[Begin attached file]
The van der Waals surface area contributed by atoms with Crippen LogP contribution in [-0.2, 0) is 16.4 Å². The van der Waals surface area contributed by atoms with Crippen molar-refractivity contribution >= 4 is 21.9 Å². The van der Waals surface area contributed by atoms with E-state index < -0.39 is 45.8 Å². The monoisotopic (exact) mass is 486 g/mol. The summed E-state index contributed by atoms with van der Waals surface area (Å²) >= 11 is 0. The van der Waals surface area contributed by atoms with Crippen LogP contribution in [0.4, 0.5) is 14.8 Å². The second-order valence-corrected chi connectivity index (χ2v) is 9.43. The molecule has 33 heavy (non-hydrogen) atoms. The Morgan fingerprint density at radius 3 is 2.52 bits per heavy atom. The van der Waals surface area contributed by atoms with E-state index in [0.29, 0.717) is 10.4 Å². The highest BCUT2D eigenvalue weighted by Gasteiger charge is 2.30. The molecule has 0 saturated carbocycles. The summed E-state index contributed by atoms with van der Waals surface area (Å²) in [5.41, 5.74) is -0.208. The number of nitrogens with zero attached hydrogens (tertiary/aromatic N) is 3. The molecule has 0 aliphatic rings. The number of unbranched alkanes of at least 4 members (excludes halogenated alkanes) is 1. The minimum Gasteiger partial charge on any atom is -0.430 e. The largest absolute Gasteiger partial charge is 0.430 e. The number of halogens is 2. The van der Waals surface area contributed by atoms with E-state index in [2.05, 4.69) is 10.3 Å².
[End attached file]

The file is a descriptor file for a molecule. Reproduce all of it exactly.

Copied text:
The van der Waals surface area contributed by atoms with Crippen LogP contribution in [-0.2, 0) is 16.4 Å². The van der Waals surface area contributed by atoms with Crippen molar-refractivity contribution >= 4 is 21.9 Å². The van der Waals surface area contributed by atoms with E-state index < -0.39 is 45.8 Å². The monoisotopic (exact) mass is 486 g/mol. The summed E-state index contributed by atoms with van der Waals surface area (Å²) >= 11 is 0. The van der Waals surface area contributed by atoms with Crippen LogP contribution in [0.4, 0.5) is 14.8 Å². The second-order valence-corrected chi connectivity index (χ2v) is 9.43. The molecule has 33 heavy (non-hydrogen) atoms. The Morgan fingerprint density at radius 3 is 2.52 bits per heavy atom. The van der Waals surface area contributed by atoms with E-state index in [0.29, 0.717) is 10.4 Å². The highest BCUT2D eigenvalue weighted by Gasteiger charge is 2.30. The molecule has 0 saturated carbocycles. The summed E-state index contributed by atoms with van der Waals surface area (Å²) in [5.41, 5.74) is -0.208. The number of nitrogens with zero attached hydrogens (tertiary/aromatic N) is 3. The molecule has 0 aliphatic rings. The number of unbranched alkanes of at least 4 members (excludes halogenated alkanes) is 1. The minimum Gasteiger partial charge on any atom is -0.430 e. The largest absolute Gasteiger partial charge is 0.430 e. The number of halogens is 2. The van der Waals surface area contributed by atoms with E-state index in [2.05, 4.69) is 10.3 Å².